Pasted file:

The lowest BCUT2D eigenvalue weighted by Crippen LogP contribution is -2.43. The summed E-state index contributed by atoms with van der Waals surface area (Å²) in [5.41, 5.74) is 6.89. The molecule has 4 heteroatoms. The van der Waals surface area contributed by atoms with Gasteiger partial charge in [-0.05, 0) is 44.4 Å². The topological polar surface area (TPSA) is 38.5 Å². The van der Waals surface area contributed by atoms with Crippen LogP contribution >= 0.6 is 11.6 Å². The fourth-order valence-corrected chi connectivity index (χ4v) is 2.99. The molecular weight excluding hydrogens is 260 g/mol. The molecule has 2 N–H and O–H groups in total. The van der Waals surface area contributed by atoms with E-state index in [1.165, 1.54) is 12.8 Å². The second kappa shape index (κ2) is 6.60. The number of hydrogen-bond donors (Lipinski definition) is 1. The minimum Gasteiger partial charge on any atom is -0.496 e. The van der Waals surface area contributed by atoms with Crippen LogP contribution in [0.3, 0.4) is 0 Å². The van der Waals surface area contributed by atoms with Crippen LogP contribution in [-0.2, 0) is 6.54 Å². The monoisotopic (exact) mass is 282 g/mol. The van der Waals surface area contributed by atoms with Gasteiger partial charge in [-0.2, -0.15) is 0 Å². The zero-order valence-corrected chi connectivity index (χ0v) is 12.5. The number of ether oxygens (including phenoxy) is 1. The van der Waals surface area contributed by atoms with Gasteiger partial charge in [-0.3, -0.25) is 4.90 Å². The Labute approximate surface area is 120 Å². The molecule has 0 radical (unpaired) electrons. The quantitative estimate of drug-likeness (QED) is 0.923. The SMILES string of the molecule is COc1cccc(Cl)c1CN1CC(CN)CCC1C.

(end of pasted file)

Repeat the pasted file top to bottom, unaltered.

The lowest BCUT2D eigenvalue weighted by Crippen LogP contribution is -2.43. The summed E-state index contributed by atoms with van der Waals surface area (Å²) in [5.41, 5.74) is 6.89. The molecule has 4 heteroatoms. The van der Waals surface area contributed by atoms with Gasteiger partial charge in [-0.05, 0) is 44.4 Å². The topological polar surface area (TPSA) is 38.5 Å². The van der Waals surface area contributed by atoms with Crippen LogP contribution >= 0.6 is 11.6 Å². The fourth-order valence-corrected chi connectivity index (χ4v) is 2.99. The molecular weight excluding hydrogens is 260 g/mol. The molecule has 2 N–H and O–H groups in total. The van der Waals surface area contributed by atoms with E-state index in [1.165, 1.54) is 12.8 Å². The second kappa shape index (κ2) is 6.60. The number of hydrogen-bond donors (Lipinski definition) is 1. The minimum Gasteiger partial charge on any atom is -0.496 e. The van der Waals surface area contributed by atoms with Crippen LogP contribution in [0.3, 0.4) is 0 Å². The van der Waals surface area contributed by atoms with Crippen LogP contribution in [-0.2, 0) is 6.54 Å². The monoisotopic (exact) mass is 282 g/mol. The van der Waals surface area contributed by atoms with Gasteiger partial charge in [-0.2, -0.15) is 0 Å². The zero-order valence-corrected chi connectivity index (χ0v) is 12.5. The number of ether oxygens (including phenoxy) is 1. The van der Waals surface area contributed by atoms with Gasteiger partial charge in [-0.3, -0.25) is 4.90 Å². The Labute approximate surface area is 120 Å². The molecule has 0 radical (unpaired) electrons. The quantitative estimate of drug-likeness (QED) is 0.923. The SMILES string of the molecule is COc1cccc(Cl)c1CN1CC(CN)CCC1C.